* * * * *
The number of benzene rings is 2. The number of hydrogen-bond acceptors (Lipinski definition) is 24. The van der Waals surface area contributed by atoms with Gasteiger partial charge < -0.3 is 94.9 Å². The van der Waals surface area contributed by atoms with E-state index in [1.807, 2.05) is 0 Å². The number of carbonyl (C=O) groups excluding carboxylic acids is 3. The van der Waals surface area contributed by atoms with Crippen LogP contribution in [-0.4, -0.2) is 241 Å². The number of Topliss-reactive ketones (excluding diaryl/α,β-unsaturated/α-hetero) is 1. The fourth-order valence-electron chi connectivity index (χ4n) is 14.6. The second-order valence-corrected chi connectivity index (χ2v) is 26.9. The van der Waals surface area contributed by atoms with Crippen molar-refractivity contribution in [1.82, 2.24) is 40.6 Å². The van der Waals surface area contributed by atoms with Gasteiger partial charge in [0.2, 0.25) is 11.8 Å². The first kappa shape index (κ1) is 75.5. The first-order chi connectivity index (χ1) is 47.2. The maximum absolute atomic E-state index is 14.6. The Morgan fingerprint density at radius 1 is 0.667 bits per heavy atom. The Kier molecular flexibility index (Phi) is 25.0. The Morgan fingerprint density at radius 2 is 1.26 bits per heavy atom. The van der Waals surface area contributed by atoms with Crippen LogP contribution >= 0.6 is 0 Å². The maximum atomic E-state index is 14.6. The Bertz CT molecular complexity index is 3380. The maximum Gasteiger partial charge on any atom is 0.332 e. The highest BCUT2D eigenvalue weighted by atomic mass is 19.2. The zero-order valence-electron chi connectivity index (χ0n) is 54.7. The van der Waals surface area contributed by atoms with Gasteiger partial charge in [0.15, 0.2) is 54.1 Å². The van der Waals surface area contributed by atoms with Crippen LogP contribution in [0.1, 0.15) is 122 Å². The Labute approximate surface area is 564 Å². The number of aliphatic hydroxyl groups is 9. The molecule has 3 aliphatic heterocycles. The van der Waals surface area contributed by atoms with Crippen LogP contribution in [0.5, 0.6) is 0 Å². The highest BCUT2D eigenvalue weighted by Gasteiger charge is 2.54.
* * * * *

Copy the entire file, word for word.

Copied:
The number of benzene rings is 2. The number of hydrogen-bond acceptors (Lipinski definition) is 24. The van der Waals surface area contributed by atoms with Gasteiger partial charge < -0.3 is 94.9 Å². The van der Waals surface area contributed by atoms with E-state index in [1.807, 2.05) is 0 Å². The number of carbonyl (C=O) groups excluding carboxylic acids is 3. The van der Waals surface area contributed by atoms with Crippen LogP contribution in [-0.4, -0.2) is 241 Å². The number of Topliss-reactive ketones (excluding diaryl/α,β-unsaturated/α-hetero) is 1. The fourth-order valence-electron chi connectivity index (χ4n) is 14.6. The second-order valence-corrected chi connectivity index (χ2v) is 26.9. The van der Waals surface area contributed by atoms with Crippen molar-refractivity contribution in [1.82, 2.24) is 40.6 Å². The van der Waals surface area contributed by atoms with Gasteiger partial charge in [0.2, 0.25) is 11.8 Å². The first kappa shape index (κ1) is 75.5. The first-order chi connectivity index (χ1) is 47.2. The maximum absolute atomic E-state index is 14.6. The Morgan fingerprint density at radius 1 is 0.667 bits per heavy atom. The Kier molecular flexibility index (Phi) is 25.0. The Morgan fingerprint density at radius 2 is 1.26 bits per heavy atom. The van der Waals surface area contributed by atoms with Crippen LogP contribution >= 0.6 is 0 Å². The maximum atomic E-state index is 14.6. The Bertz CT molecular complexity index is 3380. The maximum Gasteiger partial charge on any atom is 0.332 e. The highest BCUT2D eigenvalue weighted by atomic mass is 19.2. The zero-order valence-electron chi connectivity index (χ0n) is 54.7. The van der Waals surface area contributed by atoms with Gasteiger partial charge in [0.15, 0.2) is 54.1 Å². The van der Waals surface area contributed by atoms with Crippen LogP contribution in [0.1, 0.15) is 122 Å². The Labute approximate surface area is 564 Å². The number of aliphatic hydroxyl groups is 9. The molecule has 3 aliphatic heterocycles. The van der Waals surface area contributed by atoms with Crippen LogP contribution in [0.5, 0.6) is 0 Å². The highest BCUT2D eigenvalue weighted by Gasteiger charge is 2.54.